BIM is gaining traction in the construction industry and indeed over the last decade the awareness of BIM has grown rapidly. A national BIM report carried out by NBS last year showed that general awareness and adoption of BIM has increased to around 70% which is evidence that BIM is starting to be viewed as a way to attract younger more ‘tech savvy’ people into an aging industry and as a possible answer to sustain the construction industry through the current crisis.
The construction sector contributes to around 9% of GDP and has a strong impact on the economic, environmental and social development of society. While a key driver of the economy, labour productivity has been poor over the last two decades, impeded by labour shortages, competitiveness and resource efficiency. The European Commission (EC) issued a report in 2019 which highlighted its intentions to continue to emphasise more awareness on the importance of adopting BIM in a bid to push for digitalisation across the industry.
They suggest that a full-scale digitalisation would revolutionise the construction sector and estimate that in non-residential construction, would lead to annual global cost savings of EUR 0.6 trillion to EUR 1.0 trillion (13% to 21%) in the engineering and construction phases and 9 EUR 0.3 trillion to EUR 0.4 trillion (10% to 17%) in the operations phase.
The EC has historically supported, promoted and developed several initiative-based schemes to nurture the digitalisation in the construction sector, which has resulted in many EU member states gradually adopting more innovative digital technology, mainly BIM into their construction. Northern Europe have proven to be the early adopters with Western Europe slowly catching up, and Eastern Europe slowly following.
The report points out that despite the fact that construction is of one the industries most primed for digitalisation, there is a gap between awareness of BIM and adoption.
So what’s holding up the adoption of BIM full-scale?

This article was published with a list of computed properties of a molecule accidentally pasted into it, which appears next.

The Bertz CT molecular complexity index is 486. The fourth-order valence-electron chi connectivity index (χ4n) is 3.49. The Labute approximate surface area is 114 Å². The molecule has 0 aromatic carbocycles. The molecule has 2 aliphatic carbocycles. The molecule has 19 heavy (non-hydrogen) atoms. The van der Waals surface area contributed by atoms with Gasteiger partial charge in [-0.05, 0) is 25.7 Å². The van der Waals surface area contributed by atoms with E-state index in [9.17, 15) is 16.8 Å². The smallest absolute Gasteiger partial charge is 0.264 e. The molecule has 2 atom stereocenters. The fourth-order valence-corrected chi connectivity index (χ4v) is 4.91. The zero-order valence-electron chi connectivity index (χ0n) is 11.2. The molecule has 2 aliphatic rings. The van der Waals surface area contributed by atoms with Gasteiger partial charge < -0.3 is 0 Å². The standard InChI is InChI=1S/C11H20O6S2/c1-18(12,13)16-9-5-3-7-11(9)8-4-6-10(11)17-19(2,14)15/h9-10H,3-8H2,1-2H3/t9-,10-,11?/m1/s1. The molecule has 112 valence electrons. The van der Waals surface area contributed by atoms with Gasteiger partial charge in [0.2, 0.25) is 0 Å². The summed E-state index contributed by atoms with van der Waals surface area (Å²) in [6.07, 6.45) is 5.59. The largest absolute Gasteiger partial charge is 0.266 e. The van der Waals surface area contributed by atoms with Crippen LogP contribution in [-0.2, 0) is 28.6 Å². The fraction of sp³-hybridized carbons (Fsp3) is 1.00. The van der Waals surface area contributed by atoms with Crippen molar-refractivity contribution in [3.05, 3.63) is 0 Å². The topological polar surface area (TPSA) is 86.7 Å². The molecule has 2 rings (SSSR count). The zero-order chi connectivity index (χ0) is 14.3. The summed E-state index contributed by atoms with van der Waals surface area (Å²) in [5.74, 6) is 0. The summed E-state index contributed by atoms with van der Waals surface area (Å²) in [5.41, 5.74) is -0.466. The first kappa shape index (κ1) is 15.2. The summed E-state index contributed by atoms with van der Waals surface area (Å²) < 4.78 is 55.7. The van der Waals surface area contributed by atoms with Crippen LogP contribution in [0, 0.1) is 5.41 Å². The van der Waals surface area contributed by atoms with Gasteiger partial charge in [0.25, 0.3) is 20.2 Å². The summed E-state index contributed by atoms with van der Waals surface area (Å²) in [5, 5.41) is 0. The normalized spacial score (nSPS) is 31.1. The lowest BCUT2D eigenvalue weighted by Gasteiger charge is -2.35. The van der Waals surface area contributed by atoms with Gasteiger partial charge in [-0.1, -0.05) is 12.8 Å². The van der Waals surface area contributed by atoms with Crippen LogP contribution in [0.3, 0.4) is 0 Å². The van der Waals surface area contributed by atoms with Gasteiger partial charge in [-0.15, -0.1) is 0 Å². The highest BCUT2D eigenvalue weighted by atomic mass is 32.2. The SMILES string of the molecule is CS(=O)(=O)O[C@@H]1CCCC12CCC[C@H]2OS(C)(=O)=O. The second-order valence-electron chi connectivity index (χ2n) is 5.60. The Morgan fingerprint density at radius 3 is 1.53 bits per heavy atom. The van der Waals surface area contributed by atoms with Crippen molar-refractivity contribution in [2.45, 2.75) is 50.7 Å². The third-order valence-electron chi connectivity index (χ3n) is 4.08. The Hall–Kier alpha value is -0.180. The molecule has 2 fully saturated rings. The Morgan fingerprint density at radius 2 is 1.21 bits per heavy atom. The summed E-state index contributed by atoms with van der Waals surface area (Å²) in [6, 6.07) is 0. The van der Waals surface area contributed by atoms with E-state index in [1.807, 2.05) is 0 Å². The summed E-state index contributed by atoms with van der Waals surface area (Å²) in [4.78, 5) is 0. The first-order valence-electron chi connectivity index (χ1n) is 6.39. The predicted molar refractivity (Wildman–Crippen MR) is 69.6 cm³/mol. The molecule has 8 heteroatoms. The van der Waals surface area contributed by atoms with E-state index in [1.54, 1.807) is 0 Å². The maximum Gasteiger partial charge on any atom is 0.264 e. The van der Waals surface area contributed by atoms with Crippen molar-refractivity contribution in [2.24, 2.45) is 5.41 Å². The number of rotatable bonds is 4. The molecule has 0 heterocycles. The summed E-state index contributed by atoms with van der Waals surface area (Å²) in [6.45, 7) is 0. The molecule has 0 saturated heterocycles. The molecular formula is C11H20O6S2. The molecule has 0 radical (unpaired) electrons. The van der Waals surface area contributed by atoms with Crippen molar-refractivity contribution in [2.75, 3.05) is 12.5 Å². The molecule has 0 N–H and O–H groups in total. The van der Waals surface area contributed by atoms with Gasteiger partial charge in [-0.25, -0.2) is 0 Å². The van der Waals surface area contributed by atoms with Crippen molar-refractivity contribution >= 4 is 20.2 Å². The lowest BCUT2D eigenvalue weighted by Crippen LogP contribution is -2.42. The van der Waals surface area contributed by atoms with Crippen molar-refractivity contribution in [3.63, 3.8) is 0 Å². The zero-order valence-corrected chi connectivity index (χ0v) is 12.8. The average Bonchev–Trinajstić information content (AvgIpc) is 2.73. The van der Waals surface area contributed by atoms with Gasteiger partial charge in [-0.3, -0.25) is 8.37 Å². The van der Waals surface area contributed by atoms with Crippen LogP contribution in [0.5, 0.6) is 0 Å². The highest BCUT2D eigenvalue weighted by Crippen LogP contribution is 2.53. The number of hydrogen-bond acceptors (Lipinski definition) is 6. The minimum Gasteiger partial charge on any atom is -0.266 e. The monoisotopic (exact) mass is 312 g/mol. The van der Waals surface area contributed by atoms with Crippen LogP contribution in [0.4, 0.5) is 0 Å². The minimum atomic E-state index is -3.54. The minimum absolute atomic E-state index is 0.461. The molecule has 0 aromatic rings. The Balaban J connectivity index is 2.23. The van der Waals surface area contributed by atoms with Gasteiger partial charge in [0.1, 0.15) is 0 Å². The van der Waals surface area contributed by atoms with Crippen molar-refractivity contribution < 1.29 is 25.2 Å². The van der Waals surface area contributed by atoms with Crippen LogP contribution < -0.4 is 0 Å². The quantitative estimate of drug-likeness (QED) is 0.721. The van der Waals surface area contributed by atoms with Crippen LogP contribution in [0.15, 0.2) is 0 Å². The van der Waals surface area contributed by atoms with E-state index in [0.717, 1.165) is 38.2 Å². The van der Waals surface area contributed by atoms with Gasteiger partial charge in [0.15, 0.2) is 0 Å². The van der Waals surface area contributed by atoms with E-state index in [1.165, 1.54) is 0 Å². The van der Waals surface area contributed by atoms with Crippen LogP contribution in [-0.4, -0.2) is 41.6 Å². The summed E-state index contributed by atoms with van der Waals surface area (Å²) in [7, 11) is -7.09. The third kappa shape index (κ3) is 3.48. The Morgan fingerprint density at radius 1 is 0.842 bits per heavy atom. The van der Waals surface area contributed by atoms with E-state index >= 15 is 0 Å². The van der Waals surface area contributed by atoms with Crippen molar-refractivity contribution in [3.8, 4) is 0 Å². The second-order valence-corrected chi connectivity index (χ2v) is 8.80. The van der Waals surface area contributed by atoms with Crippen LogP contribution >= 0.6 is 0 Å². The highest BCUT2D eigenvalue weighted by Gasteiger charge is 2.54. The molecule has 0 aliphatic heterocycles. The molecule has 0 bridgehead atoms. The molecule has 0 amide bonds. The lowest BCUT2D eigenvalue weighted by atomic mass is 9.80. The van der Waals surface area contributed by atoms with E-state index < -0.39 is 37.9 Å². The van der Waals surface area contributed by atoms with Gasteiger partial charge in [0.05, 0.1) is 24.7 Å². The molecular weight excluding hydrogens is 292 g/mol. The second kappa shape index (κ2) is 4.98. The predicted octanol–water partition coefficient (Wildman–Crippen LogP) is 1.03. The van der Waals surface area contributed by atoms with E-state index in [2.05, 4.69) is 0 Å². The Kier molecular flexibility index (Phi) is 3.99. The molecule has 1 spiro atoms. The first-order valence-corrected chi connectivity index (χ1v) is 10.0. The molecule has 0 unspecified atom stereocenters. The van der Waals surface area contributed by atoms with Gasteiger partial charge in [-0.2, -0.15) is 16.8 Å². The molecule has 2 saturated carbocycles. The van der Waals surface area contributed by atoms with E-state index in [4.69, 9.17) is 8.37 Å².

Most stakeholders are in agreeance as to the possibilities exposed by BIM and its relevance to the sector, however there are still several barriers which have impeded adoption;
Legal issues – Software Liability, Model ownership, Incorporation of BIM into the contractual relationship of the parties involved. Design liability, Reliance on data and the Evolution and responsibility of model. Design responsibility, Lack of standardisation, litigation and protocols, Collaborative working, the Role of BIM co-ordinator and Sharing of copyrighted data
Training – In order to fully access and understand BIM capabilities, training would need to be given across various job roles.
Doubts about ROI – The benefits of BIM are still doubted as bring a guaranteed return on investment.
Interoperability – BIM systems may clash with systems currently in use.
New job roles and responsibilities – As a new technology, new job titles are having to be created that focus on the technology implementation and management.
Changing work processes – The use of BIM alters the way many processes are traditionally managed, and which has a knock-on effect throughout the whole project. Organisational changes are also affected by the new roles and responsibilities created to implement the IT.
There are 3 main phases to the BIM lifecycle;
- Parallel and Robust design and engineering
- Real-time data sharing, integration and coordination during the construction phase
- BIM-enhanced operations and maintenance and utilisation of BIM data post-completion
The current implementation of BIM is quite fragmented along the chain of possible implementation areas, being mostly used in the planning, design and construction phases rather than the post-completion operations and maintenance phase. This means that it is mainly architects and contractors who are using BIM rather than engineers and trade contractors.
Business initiatives play a key role in facilitating the implementation of BIM across the construction industry. They fulfil several roles in raising awareness and understanding BIM, it’s possibilities and its effect on organisational structures and processes. They also allow for the networking of companies to create a community of BIM practitioners and they give companies stronger leverage in influencing national construction policy development.
The next decade will see a shift in the adoption of BIM as the industry takes further steps towards full-scale digitalisation. The future is literally being shaped by BIM.